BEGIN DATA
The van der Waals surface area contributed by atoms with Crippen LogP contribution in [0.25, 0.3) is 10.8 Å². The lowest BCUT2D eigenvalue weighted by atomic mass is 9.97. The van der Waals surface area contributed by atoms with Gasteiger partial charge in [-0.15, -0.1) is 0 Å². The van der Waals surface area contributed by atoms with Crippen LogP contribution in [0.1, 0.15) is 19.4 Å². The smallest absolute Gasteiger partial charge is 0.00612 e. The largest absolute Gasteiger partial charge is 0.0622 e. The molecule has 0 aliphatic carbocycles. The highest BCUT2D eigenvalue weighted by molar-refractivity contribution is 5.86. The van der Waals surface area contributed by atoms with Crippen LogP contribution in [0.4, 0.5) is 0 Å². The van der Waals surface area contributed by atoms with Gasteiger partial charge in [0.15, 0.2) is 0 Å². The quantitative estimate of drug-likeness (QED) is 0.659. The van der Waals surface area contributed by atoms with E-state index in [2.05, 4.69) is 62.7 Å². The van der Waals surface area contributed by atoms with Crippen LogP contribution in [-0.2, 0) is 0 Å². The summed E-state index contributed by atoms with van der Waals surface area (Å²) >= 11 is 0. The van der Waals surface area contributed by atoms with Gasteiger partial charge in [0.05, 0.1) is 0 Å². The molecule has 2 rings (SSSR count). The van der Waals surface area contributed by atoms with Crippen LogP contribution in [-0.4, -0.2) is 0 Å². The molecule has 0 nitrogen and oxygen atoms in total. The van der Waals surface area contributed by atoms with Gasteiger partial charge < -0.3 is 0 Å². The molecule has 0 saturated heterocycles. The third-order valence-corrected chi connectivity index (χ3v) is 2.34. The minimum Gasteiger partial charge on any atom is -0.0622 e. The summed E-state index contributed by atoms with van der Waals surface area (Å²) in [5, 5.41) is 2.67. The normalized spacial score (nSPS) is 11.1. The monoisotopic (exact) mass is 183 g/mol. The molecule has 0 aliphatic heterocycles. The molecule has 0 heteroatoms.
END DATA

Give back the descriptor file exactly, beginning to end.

The van der Waals surface area contributed by atoms with Crippen LogP contribution in [0.25, 0.3) is 10.8 Å². The lowest BCUT2D eigenvalue weighted by atomic mass is 9.97. The van der Waals surface area contributed by atoms with Gasteiger partial charge in [-0.15, -0.1) is 0 Å². The van der Waals surface area contributed by atoms with Crippen LogP contribution in [0.1, 0.15) is 19.4 Å². The smallest absolute Gasteiger partial charge is 0.00612 e. The largest absolute Gasteiger partial charge is 0.0622 e. The molecule has 0 aliphatic carbocycles. The highest BCUT2D eigenvalue weighted by molar-refractivity contribution is 5.86. The van der Waals surface area contributed by atoms with Crippen LogP contribution in [0.4, 0.5) is 0 Å². The van der Waals surface area contributed by atoms with Gasteiger partial charge in [0.15, 0.2) is 0 Å². The quantitative estimate of drug-likeness (QED) is 0.659. The van der Waals surface area contributed by atoms with E-state index in [2.05, 4.69) is 62.7 Å². The van der Waals surface area contributed by atoms with Crippen LogP contribution in [-0.2, 0) is 0 Å². The summed E-state index contributed by atoms with van der Waals surface area (Å²) >= 11 is 0. The van der Waals surface area contributed by atoms with Gasteiger partial charge in [0.05, 0.1) is 0 Å². The molecule has 2 rings (SSSR count). The van der Waals surface area contributed by atoms with Crippen LogP contribution in [-0.4, -0.2) is 0 Å². The molecule has 0 nitrogen and oxygen atoms in total. The van der Waals surface area contributed by atoms with Gasteiger partial charge < -0.3 is 0 Å². The molecule has 0 saturated heterocycles. The third-order valence-corrected chi connectivity index (χ3v) is 2.34. The minimum Gasteiger partial charge on any atom is -0.0622 e. The summed E-state index contributed by atoms with van der Waals surface area (Å²) in [5, 5.41) is 2.67. The normalized spacial score (nSPS) is 11.1. The monoisotopic (exact) mass is 183 g/mol. The molecule has 0 aliphatic heterocycles. The molecule has 0 heteroatoms.